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The National Diabetes Register in Sweden: an implementation of the St. Vincent Declaration for Quality Improvement in Diabetes Care
Uppsala University, Disciplinary Domain of Medicine and Pharmacy, Faculty of Medicine, Department of Public Health and Caring Sciences, Family Medicine and Clinical Epidemiology.
2003 (English)In: Diabetes Care, ISSN 0149-5992, E-ISSN 1935-5548, Vol. 26, no 4, 1270-1276 p.Article in journal (Refereed) Published
Abstract [en]

OBJECTIVE:To monitor glycemic control, treatable risk factors, and treatment profile for quality assessment of diabetes care on a national scale.

RESEARCH DESIGN AND METHODS:Four samples of 23,546, 32,903, 30,311, and 29,769 patients with diabetes (1996-1999) were studied based on a repeated national screening and quality assessment of diabetes care by the National Diabetes Register, Sweden, with participation of both hospitals and primary health care. Clinical characteristics included were age, sex, diabetes duration and treatment, glycemic control (HbA(1c)), office blood pressure (BP), BMI, smoking habits, and use of lipid-lowering drugs in patients with type 1 or type 2 diabetes.

RESULTS:Favorable decreases of mean HbA(1c) and BP values were registered during the 4-year study period for both type 1 (HbA(1c) 7.5-7.3% and BP 130/75-130/74 mmHg) and type 2 diabetic patients (HbA(1c) 7.0-6.7% and BP 151/82-147/80 mmHg). Treatment aims of HbA(1c) and BP levels were also achieved in increasing proportions for type 1 (HbA(1c) <7.5%: 50-58% and BP </=140/85 mmHg: 77-79%), and type 2 diabetic patients (HbA(1c) <7.5%: 66-73% and BP </=140/85 mmHg: 32-42%). The use of lipid-lowering drugs increased for type 1 (4-11%) and type 2 diabetic patients (10-22%). In type 2 diabetic patients, treatment with oral agents alone decreased, but combination therapy (insulin and oral agents) increased during the study period. Mean BMI increased during 1996-1999 in type 2 diabetic patients. High HbA(1c) and BP values in 1999 were predicted by high BMI values 1996 and by high increase of BMI during the period, independent of diabetes duration, age, and sex.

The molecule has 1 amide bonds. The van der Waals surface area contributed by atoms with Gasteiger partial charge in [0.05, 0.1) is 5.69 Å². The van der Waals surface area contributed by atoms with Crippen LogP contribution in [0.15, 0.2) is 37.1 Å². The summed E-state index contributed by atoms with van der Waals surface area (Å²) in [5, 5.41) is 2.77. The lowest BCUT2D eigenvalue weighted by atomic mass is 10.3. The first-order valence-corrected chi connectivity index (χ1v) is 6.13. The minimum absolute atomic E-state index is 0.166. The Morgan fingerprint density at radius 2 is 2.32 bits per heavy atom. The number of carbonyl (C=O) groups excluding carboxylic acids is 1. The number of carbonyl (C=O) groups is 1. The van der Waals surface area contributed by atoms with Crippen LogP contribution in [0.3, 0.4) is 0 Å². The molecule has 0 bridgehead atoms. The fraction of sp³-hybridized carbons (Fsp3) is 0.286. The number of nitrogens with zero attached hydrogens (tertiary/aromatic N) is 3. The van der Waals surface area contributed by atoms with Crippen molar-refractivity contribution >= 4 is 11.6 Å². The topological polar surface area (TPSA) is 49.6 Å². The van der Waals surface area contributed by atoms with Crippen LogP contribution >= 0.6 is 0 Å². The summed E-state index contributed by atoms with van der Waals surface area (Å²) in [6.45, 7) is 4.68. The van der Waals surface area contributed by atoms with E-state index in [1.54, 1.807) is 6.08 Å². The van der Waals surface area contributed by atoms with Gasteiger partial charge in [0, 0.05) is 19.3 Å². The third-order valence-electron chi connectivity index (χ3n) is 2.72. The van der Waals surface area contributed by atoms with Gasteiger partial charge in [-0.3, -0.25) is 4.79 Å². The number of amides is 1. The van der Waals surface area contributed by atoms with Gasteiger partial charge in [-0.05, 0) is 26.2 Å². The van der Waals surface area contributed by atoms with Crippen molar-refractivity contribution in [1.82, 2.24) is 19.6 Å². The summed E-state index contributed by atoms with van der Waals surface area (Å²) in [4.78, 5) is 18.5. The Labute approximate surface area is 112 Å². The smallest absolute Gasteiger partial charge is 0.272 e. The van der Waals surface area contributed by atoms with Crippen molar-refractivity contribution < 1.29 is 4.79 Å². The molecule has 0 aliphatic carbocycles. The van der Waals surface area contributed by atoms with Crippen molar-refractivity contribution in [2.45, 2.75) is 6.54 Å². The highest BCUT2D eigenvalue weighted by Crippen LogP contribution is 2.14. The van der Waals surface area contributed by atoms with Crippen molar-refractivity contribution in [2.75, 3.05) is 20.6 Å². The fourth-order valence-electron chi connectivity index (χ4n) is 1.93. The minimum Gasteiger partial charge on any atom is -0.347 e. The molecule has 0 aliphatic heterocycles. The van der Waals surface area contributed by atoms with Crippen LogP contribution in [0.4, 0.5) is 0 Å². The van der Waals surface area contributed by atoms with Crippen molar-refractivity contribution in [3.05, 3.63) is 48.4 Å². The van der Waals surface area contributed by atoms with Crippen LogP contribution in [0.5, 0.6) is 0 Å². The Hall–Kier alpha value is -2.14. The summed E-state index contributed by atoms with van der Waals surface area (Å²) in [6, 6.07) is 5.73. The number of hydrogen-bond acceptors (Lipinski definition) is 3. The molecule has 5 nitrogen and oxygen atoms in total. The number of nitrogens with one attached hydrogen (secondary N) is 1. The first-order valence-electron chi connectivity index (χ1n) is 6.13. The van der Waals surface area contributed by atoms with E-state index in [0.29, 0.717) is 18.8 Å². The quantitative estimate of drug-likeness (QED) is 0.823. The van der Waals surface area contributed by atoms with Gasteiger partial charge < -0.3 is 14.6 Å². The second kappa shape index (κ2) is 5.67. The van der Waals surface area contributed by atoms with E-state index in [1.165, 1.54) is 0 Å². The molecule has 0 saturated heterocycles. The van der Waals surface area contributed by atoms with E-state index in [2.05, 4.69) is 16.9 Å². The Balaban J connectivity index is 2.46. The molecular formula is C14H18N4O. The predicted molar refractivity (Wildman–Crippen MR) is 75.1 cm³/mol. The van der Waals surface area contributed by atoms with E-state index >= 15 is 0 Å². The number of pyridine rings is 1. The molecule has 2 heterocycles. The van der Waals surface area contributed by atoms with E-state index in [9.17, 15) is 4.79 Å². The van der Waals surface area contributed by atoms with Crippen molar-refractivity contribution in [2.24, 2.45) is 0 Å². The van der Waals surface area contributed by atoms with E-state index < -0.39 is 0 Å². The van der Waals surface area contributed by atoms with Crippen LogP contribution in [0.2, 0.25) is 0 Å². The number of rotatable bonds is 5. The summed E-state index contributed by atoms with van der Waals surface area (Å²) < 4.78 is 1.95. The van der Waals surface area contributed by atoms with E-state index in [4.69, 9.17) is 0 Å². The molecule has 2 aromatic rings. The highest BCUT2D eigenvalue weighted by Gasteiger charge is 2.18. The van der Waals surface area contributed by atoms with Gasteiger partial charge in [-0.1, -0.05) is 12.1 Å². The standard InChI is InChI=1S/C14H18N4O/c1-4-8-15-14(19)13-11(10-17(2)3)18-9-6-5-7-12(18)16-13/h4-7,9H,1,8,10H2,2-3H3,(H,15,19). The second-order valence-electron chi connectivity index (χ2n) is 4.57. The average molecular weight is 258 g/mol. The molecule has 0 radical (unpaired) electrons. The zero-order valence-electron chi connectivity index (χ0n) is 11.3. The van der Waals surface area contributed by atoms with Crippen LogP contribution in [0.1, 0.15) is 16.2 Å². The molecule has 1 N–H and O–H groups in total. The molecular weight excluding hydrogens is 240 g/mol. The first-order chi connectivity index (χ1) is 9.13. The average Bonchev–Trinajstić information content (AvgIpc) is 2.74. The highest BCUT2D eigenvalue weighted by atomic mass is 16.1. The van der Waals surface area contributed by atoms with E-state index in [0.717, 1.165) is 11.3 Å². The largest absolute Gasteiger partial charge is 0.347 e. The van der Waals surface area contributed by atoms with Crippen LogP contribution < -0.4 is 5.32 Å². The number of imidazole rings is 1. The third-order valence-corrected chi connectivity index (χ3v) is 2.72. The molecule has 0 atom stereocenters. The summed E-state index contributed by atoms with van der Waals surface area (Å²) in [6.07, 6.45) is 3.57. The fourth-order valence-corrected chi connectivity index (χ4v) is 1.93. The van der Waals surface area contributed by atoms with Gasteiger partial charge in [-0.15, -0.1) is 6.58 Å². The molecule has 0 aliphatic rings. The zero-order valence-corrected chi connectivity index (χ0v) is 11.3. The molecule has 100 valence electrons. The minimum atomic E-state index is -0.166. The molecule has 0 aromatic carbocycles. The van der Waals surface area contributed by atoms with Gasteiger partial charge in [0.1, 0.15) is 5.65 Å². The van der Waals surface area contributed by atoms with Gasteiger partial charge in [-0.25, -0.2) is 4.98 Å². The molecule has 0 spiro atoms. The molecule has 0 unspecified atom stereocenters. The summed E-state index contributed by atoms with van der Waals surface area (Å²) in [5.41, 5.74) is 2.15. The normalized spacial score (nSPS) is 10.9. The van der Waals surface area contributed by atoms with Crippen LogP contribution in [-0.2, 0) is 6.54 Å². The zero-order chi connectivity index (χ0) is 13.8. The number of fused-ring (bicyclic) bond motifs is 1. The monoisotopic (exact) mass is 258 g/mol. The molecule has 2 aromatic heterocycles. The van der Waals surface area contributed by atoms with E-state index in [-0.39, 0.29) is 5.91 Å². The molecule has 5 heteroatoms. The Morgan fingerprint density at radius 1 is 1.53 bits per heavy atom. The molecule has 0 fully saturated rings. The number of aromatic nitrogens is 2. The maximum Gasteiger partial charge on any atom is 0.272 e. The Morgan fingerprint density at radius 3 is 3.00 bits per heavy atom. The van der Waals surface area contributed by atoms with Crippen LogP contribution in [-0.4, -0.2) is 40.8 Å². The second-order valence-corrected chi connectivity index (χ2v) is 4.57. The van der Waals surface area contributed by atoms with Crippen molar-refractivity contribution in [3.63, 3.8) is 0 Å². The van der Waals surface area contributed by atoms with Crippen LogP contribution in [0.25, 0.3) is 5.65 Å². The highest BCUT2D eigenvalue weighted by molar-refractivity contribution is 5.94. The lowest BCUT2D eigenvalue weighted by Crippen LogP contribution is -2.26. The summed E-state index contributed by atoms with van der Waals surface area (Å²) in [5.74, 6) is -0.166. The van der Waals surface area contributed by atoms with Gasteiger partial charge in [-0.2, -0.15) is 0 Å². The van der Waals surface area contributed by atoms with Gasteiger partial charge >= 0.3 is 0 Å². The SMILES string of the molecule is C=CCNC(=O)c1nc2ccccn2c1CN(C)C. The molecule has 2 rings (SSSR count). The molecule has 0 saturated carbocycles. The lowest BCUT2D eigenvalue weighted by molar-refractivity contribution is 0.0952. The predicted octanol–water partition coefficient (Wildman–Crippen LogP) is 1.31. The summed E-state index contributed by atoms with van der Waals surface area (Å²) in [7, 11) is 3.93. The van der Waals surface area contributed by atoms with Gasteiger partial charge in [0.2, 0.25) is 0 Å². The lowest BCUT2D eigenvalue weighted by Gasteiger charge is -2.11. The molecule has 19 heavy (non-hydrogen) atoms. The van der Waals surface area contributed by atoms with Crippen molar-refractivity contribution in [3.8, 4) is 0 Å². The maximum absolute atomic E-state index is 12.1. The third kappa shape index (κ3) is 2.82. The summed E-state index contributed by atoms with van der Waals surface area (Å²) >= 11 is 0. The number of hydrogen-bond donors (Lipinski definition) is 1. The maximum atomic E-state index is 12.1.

CONCLUSIONS:Decreasing mean HbA(1c) and BP levels and the wider use of lipid-lowering drugs during the late 1990s in patients with diabetes in a national sample from Sweden should translate into clinical benefits regarding micro- and macrovascular complications as well as diabetes-related mortality.

Place, publisher, year, edition, pages
2003. Vol. 26, no 4, 1270-1276 p.
Keyword [en]
Adult, Age of Onset, Antilipemic Agents/therapeutic use, Blood Glucose/metabolism, Delivery of Health Care/*standards, Diabetes Mellitus/*epidemiology/prevention & control/*therapy, Diabetes Mellitus; Type 1/epidemiology, Diabetes Mellitus; Type 2/epidemiology, Female, Humans, Male, Middle Aged, Multivariate Analysis, Obesity, Quality Assurance; Health Care, Registries, Risk Factors, Smoking, Sweden/epidemiology
National Category
Medical and Health Sciences
URN: urn:nbn:se:uu:diva-10362DOI: 10.2337/diacare.26.4.1270ISI: 000185505300051PubMedID: 12663609OAI: oai:DiVA.org:uu-10362DiVA: diva2:38130
Available from: 2007-03-21 Created: 2007-03-21 Last updated: 2011-04-21Bibliographically approved

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